Our “baby” at the Wiener Palace turns eight today. For some dogs, that might seem old but she is the youngest of our herd. She ended up here in a roundabout way. We were adopting Cocoa Puff from a rescue in Evansville and they were contacted by Sweet Tart’s owner who wanted to surrender her. Since she was in Indianapolis like we were, they convinced her to surrender Sweetie to the rescue in Indy. Her owner had purchased her from a puppy mill and has her shipped to her to use for breeding. When she got her, the owner decided that she didn’t have a good personality so she didn’t want to breed her. She said that she wouldn’t come out of her crate and screamed when the other dogs got near.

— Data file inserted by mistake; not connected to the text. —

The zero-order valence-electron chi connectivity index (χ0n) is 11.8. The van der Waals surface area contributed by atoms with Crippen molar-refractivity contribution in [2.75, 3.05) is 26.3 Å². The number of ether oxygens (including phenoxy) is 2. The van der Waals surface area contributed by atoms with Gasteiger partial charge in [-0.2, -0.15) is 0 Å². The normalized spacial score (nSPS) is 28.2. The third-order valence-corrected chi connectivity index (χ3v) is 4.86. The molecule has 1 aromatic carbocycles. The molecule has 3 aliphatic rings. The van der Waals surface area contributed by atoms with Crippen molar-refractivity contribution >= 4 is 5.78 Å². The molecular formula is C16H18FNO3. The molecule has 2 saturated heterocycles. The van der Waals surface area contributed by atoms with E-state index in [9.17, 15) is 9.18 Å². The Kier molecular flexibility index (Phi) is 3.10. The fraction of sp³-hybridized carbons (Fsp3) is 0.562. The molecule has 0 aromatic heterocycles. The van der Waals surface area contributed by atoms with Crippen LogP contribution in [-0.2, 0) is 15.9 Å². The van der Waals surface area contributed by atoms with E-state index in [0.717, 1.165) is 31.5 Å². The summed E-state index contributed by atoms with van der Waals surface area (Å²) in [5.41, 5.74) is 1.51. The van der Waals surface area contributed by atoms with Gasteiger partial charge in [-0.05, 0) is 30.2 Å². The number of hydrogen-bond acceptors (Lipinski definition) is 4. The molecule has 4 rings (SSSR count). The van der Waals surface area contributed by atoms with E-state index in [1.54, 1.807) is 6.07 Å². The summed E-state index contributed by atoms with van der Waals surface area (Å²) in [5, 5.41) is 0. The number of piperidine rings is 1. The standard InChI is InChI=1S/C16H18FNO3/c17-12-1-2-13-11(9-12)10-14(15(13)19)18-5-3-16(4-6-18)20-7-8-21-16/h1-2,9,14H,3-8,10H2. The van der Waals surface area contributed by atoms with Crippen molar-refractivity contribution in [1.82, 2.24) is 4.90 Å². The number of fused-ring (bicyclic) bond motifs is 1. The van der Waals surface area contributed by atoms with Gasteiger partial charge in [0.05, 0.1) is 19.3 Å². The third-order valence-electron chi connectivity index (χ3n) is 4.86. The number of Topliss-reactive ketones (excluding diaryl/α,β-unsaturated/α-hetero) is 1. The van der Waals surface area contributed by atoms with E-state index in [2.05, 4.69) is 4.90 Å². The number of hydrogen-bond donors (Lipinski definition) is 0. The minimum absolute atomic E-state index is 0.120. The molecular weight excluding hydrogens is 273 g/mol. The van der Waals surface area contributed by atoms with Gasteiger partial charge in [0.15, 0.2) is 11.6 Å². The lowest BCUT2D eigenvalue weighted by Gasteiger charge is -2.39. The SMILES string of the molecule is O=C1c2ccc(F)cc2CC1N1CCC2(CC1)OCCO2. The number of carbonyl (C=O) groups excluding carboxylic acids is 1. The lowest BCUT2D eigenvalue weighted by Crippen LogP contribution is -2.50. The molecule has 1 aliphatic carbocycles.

She contacted the original owner who shipped her a replacement dog but didn’t want Sweetie back(at that time). The owner’s plan was to breed Dachshunds to pay her way through vet tech school. I’m going to go with that being an epic fail of a plan! Jerry picked her up on a very cool snowy January afternoon as I was returning from a business trip. She was surrendered in a crate with nothing else-no food, collar or even bedding. On the ride home, she pooped in the crate and we had to get a towel from a friend’s house to keep her from rolling around in the nasty crate. When we got home, I had to tip the crate to get her out. Inside that crate was the nastiest, skinniest little dog. She had sores all the way up her spine and tail, was urine scalded on her hind end and had very little hair. It’s hard to tell from these pictures but she looked awful. When I took her to the vet the next morning, some ladies were whispering about how awful she looked and how could I let my dog look like that. I couldn’t take it and ended up telling them off. She was a pathetic, sickly mess. She had giardia, all sorts of internal parasites and a staph skin infection. The poor thing was sickly for so long and my husband grew attached to her. After a few months, she got hemorrhagic gastroenteritis and was really one sick puppy. We had to do fluids on her at home and try to keep her strong so she didn’t have to be hospitalized. I think it was during this time that my husband decided he couldn’t let her go. Here she is laying under the heating pad to maintain her temperature. In the meantime, I had contacted the vet clinic that had vaccinated her before she came into rescue. The original owner had bought her for breeding and was told that she was a free whelper but she had a scar on her abdomen. I was trying to find out if she had been spayed or not. When they found out who I was calling about, they were no longer willing to talk to me. I emailed the breeder asking her about Sweetie but she flew into a rage and demanded that she be returned to her. She went so far as to threaten the original owner and demand Sweet Tart and the replacement dog(who had tiny puppies)be returned. The owner returned the replacement dog but Sweetie went into the witness Puptection program. There was no way that I was going to return a dog to someone who allowed it to be so sick and then to ship it out of state in that condition. Luckily the breeder gave up on Sweetie when she got the other dogs back. For hubby’s birthday that year, he got a bouncing 8 pound chocolate baby dog. She’s a good dog but even though she was only in the mill under two years, she’s not right in the head. Everything’s scary to her. She has bloody diarrhea if she gets too stressed out. She is apparently a carrier of Giardia and it becomes active again every so often. She finally lets people pet her at our Dachshund Meetup groups but last time all she would do is sit in the corner. I finally realized it was because we changed her routine and she had ridden with a different dog in her crate on the way there. Happy Birthday Sweet Tart or cuckoo bean nut job as she’s affectionately known. I can’t believe our baby is all grown up. As always, thanks for opting to adopt and save dogs the trauma that Sweetie went through.